Pater Gratia Oriental Art

Sold Ceramics

2011202
2011202

Sold Ceramics - Sold Chine de commande - Armorial / Pseudo-Armorial wares 1700-1800 - Pseudo-Armorial - Page 1

 

Object 2011202

 

Saucer

 

China

 

c.1740

 

Height 21 mm (0.82 inch), diameter of rim 116 mm (4.57 inch), diameter of footring 68 mm (2.68 inch), weight 43 grams (1.52 ounce (oz.))

 

Saucer on footring, slightly everted rim. Decorated in various overglaze enamels and gold with a roundel enclosing the mirror monogram of possible the 'DOC' the Danske Ostindke Company within a rocaille mantling and below a flower wreath, the rim with a border of vine and flowers. The reverse is undecorated. 

 

Much Chinese export porcelain made for the Dutch market has a pseudo-armorial character, the most notable and largest group being monogrammed porcelain. Monograms are initials, often finely painted in the shape of a mirror monogram or cipher. A mirror monogram is a design of a monogram where the letters are reversed to make mirror images to produce an ornamental form. The word cipher is more or less synonymous with mirror monogram the with the emphasis on encrypting text with a combination of symbolic letters in an entwined weaving of letters.

Monograms and ciphers are mainly personal as opposed to coats of arms that beside by individuals can also be borne by whole families and communities. Pseudo-armorials are those emblems and signs which only resemble a coat of arm by using heraldic components such as a shield shape and/or banners, spears, flying angels etc. that surround the monogram or cipher. (Kroes 2007, p.56)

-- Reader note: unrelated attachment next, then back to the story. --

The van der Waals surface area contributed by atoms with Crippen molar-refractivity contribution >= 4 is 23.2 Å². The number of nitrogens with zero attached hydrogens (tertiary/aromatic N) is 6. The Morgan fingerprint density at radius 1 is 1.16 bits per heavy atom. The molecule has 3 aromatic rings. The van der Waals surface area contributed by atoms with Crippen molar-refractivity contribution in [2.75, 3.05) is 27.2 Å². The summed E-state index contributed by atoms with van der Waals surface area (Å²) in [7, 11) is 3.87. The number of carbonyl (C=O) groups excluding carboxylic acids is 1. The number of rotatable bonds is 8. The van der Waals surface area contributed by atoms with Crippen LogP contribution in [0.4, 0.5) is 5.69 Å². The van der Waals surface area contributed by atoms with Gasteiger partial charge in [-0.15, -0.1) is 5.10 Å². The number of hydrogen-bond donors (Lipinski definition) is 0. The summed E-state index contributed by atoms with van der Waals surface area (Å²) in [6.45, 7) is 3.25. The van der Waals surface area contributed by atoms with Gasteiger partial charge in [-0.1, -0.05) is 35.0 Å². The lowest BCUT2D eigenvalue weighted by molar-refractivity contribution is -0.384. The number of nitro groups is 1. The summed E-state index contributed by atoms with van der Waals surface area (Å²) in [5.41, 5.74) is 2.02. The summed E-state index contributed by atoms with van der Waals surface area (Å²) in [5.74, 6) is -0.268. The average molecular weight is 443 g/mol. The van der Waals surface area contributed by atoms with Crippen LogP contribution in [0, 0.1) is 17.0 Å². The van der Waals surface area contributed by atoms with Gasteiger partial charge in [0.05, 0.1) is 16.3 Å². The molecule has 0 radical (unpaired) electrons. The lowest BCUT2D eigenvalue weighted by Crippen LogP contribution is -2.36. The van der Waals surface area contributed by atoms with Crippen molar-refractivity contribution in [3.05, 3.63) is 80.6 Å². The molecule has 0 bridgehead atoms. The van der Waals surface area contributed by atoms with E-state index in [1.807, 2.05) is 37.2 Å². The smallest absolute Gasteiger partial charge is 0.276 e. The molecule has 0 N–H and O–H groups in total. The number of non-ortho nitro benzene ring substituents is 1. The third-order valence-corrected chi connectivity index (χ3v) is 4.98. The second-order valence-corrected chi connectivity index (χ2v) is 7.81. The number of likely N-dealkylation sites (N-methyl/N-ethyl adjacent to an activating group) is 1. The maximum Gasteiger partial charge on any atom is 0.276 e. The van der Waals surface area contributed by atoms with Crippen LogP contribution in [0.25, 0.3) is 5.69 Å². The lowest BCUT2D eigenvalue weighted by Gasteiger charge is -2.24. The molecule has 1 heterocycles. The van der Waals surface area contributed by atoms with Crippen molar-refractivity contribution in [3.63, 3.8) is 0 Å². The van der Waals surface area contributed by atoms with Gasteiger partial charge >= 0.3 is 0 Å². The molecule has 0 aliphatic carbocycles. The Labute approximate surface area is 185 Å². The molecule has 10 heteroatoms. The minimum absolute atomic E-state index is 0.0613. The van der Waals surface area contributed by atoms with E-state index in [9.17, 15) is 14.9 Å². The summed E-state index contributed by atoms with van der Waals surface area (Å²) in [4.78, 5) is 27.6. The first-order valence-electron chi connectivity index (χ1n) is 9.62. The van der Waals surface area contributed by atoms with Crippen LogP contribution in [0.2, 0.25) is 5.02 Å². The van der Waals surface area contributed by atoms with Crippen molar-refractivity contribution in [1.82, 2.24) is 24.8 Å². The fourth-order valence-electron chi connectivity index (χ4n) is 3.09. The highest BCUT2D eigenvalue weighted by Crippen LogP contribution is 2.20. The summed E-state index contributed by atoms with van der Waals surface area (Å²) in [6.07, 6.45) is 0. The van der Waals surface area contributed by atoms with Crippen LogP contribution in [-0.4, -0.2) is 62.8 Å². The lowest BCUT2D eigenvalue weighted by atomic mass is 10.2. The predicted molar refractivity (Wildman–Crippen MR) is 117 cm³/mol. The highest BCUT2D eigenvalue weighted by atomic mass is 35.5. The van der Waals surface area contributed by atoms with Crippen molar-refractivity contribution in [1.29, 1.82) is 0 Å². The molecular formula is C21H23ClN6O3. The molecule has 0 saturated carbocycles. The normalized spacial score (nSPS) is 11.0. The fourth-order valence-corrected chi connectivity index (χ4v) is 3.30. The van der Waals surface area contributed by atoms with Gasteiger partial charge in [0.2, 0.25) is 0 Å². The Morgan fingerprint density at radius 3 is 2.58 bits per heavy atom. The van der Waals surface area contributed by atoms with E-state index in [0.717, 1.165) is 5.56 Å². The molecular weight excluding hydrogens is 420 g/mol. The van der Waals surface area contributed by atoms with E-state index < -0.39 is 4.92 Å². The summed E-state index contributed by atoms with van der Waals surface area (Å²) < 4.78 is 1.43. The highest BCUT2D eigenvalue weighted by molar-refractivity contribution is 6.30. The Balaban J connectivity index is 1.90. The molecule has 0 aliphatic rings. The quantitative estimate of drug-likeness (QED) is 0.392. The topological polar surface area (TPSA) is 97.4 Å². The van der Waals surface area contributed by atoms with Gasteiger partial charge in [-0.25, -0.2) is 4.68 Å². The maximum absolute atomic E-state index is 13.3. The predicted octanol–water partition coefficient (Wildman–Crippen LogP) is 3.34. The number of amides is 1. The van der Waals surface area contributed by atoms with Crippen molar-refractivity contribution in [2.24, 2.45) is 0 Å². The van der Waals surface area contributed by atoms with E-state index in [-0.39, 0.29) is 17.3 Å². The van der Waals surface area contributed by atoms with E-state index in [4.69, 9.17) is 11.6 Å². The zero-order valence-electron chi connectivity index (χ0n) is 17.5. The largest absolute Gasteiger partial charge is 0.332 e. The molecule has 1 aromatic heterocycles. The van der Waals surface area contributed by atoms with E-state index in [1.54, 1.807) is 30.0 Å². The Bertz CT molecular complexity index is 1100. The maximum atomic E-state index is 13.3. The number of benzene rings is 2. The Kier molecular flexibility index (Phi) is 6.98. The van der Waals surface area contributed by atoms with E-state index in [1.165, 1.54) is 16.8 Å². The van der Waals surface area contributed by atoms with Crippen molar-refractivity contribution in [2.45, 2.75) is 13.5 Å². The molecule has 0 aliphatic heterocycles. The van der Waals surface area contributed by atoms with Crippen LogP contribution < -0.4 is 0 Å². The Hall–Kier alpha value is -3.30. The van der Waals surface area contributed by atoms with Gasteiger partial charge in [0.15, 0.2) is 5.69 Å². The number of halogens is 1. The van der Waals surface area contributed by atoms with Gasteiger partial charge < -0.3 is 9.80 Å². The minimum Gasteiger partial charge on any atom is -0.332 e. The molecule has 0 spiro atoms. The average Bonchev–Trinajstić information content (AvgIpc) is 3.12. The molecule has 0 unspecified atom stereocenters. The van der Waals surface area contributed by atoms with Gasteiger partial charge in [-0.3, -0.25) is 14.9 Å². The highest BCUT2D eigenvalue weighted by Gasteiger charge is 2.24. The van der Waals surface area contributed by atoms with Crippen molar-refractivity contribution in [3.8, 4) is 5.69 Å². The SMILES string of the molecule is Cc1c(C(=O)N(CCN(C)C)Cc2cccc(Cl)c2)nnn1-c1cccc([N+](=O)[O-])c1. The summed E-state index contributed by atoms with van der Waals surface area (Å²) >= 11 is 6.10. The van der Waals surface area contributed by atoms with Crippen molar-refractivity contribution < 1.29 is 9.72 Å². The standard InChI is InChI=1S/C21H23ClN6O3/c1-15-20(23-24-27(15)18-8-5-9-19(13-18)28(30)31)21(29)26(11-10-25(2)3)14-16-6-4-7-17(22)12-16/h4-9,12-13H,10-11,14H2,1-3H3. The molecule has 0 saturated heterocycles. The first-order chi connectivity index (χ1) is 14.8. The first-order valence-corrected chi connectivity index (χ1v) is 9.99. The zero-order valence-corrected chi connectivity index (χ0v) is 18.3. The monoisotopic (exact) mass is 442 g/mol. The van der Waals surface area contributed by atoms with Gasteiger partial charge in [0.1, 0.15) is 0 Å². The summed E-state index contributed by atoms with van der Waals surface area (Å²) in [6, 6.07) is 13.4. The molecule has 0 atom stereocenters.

For an identically shaped, sized and decorated teacup and saucer, please see:

The mirror monogram on this saucer is interesting, similar monograms can be found on Danish coins (Kronet) from 1699-1730 made during the reign of the Danish/Norwegian King Frederick IV (1671-1730). In the Christie's Amsterdam auction sale catalogue 14-16 February 2016, the monogram on the Buisman teacup and saucer (lot 1096) is described as 'DOD'. The pictures of the Danish coins (Kronet) can be found on danskmoent.dk. On this website the author states that the very similar monograms 'DOC' on these coins (Kronet) are the monogram of the Danske Ostindke Company.  

 

2011202 2

 

'DOC' monogram of the Danske Ostindke Company.

 

 

 

doc munt 3

 

doc munt

 

Forside: Kronet double F4 monogram

Bagside: Kronet DOC monogram; 10 Kas under DOC

I 1729 gik det Danske Ostindiske Company bankerot og det var slut med DOC på mønterne. Den danske konge overtog kolonien.

 

Pictures and text courtesy: danskmoent.dk

 

Condition: A tiny firing flaw to the rim..

 

References:

Amsterdam 2006, lot 1094

Kroes 2007, p.56

danskmoent.dk

 

Price: Sold.

 

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